Cutbacks. A sharp, direct, clear word. Universally understood.
Austerity, is more blunted, sanitised, implying an aloofly grave, unavoidable, and therefore responsible, stance or position.
Governments prefer austerity, to plain old cutbacks. Reads better in press releases, is less brutal to the eyes of anyone waiting on a hospital bed, a cancer appointment, a parent whose critically ill child has had a medical card withdrawn, or a family bereaving loss through error.
It would be unheard of after all, in matters of life and death decisions, to suggest, imply or otherwise openly convey that any sovereign government would allow cutbacks on their watch be the causative link to avoidable death, medical hardship, neglect of the nations care, or denial of basic human rights, or duty of care as defined by the World Health Authority.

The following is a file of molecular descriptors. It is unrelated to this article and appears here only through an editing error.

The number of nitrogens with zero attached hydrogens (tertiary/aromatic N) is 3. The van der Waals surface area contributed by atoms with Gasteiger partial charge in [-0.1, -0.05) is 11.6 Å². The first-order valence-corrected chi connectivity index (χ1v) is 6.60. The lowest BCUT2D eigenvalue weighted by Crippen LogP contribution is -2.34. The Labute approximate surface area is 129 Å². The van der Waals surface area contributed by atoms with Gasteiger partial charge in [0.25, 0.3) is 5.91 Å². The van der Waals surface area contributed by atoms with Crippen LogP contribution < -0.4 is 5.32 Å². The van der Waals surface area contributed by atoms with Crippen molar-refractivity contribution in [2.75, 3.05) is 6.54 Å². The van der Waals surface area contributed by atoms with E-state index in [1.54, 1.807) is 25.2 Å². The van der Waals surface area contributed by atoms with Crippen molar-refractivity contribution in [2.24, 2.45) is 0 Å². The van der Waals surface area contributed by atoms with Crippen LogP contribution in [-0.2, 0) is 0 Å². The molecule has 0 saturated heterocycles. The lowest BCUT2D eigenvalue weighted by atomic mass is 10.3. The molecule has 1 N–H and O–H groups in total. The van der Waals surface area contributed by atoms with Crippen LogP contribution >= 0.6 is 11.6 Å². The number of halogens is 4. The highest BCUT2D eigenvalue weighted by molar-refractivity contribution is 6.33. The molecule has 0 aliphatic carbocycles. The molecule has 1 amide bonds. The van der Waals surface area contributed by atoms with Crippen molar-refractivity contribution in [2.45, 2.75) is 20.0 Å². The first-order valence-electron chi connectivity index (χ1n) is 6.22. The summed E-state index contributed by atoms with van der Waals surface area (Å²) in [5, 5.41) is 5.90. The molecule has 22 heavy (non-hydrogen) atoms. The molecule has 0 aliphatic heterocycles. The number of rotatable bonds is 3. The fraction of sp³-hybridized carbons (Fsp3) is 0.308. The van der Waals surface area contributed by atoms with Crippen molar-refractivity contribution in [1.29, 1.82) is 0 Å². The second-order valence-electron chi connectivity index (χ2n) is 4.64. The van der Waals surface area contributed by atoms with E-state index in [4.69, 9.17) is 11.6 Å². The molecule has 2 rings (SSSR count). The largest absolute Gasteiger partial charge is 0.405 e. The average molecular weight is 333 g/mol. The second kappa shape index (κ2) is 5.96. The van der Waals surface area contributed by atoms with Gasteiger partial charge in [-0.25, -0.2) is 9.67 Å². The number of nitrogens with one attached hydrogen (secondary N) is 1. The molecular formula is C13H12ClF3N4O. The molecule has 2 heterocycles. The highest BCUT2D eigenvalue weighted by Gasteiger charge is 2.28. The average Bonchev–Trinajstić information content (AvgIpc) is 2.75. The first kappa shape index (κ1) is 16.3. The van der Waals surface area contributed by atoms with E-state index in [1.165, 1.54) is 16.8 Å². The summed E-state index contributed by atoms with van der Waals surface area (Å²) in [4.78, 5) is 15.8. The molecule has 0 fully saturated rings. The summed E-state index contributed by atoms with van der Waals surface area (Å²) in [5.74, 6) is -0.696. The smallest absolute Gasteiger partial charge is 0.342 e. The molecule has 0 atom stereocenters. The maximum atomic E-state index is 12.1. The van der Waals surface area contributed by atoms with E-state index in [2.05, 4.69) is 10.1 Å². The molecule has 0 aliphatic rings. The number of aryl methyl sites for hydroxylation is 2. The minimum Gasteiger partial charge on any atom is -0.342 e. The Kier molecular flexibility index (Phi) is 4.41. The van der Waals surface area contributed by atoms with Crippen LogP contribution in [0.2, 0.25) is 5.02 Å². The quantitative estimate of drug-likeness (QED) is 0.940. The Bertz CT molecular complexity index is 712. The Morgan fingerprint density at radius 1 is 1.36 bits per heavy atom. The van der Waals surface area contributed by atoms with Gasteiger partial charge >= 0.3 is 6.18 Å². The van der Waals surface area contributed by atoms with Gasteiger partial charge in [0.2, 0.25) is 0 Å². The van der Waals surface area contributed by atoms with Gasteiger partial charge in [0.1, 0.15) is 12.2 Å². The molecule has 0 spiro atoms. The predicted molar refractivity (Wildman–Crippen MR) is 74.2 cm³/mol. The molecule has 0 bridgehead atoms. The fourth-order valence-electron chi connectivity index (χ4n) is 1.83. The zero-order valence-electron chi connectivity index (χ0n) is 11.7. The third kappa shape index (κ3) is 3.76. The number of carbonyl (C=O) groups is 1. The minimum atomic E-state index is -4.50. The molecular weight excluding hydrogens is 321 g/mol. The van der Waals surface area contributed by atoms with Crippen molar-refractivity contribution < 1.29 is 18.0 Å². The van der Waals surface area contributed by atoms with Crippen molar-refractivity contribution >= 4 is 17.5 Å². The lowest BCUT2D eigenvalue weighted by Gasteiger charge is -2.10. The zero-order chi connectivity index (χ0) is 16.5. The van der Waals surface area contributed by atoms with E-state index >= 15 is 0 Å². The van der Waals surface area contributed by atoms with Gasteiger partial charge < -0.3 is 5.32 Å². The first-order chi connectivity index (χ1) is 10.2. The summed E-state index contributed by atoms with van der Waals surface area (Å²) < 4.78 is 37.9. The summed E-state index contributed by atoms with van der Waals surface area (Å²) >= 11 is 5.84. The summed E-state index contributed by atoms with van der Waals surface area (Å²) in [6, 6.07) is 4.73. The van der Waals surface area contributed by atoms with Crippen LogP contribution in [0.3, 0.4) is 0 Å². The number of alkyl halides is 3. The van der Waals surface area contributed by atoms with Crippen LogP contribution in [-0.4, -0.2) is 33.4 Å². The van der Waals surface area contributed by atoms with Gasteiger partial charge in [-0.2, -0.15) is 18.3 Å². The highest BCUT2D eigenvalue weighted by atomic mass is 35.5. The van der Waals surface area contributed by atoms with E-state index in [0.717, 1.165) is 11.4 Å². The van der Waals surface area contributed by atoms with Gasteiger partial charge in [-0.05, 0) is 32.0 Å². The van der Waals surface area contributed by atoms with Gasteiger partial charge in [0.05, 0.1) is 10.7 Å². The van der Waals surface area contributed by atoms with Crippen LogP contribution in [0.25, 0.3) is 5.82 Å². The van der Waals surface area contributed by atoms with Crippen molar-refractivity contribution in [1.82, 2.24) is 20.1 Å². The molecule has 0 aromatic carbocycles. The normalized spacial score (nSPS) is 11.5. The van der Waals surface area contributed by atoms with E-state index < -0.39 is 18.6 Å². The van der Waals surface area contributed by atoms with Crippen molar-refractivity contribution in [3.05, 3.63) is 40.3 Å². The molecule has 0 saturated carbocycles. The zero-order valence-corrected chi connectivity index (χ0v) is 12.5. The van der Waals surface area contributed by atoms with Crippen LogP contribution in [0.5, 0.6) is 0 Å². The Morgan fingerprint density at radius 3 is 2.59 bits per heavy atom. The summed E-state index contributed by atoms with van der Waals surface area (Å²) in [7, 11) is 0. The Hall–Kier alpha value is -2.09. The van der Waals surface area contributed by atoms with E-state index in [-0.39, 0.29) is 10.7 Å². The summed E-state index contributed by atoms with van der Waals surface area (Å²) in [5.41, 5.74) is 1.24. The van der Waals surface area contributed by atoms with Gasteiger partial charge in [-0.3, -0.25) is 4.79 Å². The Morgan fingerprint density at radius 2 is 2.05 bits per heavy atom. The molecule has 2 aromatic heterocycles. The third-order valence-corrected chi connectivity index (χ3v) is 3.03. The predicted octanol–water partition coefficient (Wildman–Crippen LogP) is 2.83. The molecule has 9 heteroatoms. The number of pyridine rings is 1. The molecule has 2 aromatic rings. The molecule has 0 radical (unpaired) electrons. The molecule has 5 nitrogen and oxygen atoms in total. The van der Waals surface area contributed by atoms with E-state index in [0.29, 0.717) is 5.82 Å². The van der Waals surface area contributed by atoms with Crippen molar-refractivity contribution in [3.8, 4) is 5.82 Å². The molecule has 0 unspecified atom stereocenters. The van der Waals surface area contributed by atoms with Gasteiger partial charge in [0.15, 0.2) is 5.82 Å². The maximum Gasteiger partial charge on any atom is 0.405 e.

It is frightening in this year of 2014 that people in Ireland are dying due to health system failures.
Neglect, delay, cutbacks on medical cards for some who are needy, deaths due to failures in duty of care; the unjustifiable list is endless.
Politicians spew out the same old claptrap, whilst the HSE issues yet another grave, if not grovelling public apology. Apology or not, the most recent case of the lady from Louth who was made wait nine months for a cancer diagnosis before she died , is not altered one iota by apologies from HSE.
Sharon McEneaney is dead. Her family are mourning. Her loss is no less painful.
What has happened to Ireland?
During the heady days of nouveau riche developers, tales of excess were legendary.